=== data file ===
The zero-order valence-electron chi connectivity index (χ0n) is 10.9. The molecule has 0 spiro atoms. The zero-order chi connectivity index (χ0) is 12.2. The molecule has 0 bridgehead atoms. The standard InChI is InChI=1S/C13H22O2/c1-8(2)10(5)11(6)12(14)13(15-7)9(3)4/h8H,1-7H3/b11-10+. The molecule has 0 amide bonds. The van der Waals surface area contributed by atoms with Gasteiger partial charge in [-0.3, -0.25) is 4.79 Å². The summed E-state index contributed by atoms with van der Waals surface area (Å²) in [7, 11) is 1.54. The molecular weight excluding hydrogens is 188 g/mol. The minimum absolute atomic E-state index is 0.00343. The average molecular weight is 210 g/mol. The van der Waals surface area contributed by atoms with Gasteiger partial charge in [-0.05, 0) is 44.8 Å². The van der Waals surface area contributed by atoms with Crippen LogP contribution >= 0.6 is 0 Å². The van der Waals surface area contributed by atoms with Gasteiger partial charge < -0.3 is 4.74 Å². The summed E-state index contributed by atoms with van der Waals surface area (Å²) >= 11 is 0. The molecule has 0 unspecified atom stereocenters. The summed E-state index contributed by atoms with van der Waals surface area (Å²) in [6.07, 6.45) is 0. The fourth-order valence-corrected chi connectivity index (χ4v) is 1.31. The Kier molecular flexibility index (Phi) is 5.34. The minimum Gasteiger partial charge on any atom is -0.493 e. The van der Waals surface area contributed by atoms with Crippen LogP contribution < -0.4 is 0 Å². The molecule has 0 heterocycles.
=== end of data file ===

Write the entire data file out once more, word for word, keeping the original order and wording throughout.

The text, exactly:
The zero-order valence-electron chi connectivity index (χ0n) is 10.9. The molecule has 0 spiro atoms. The zero-order chi connectivity index (χ0) is 12.2. The molecule has 0 bridgehead atoms. The standard InChI is InChI=1S/C13H22O2/c1-8(2)10(5)11(6)12(14)13(15-7)9(3)4/h8H,1-7H3/b11-10+. The molecule has 0 amide bonds. The van der Waals surface area contributed by atoms with Gasteiger partial charge in [-0.3, -0.25) is 4.79 Å². The summed E-state index contributed by atoms with van der Waals surface area (Å²) in [7, 11) is 1.54. The molecular weight excluding hydrogens is 188 g/mol. The minimum absolute atomic E-state index is 0.00343. The average molecular weight is 210 g/mol. The van der Waals surface area contributed by atoms with Gasteiger partial charge in [-0.05, 0) is 44.8 Å². The van der Waals surface area contributed by atoms with Crippen LogP contribution >= 0.6 is 0 Å². The van der Waals surface area contributed by atoms with Gasteiger partial charge < -0.3 is 4.74 Å². The summed E-state index contributed by atoms with van der Waals surface area (Å²) >= 11 is 0. The molecule has 0 unspecified atom stereocenters. The summed E-state index contributed by atoms with van der Waals surface area (Å²) in [6.07, 6.45) is 0. The fourth-order valence-corrected chi connectivity index (χ4v) is 1.31. The Kier molecular flexibility index (Phi) is 5.34. The minimum Gasteiger partial charge on any atom is -0.493 e. The van der Waals surface area contributed by atoms with Crippen LogP contribution < -0.4 is 0 Å². The molecule has 0 heterocycles.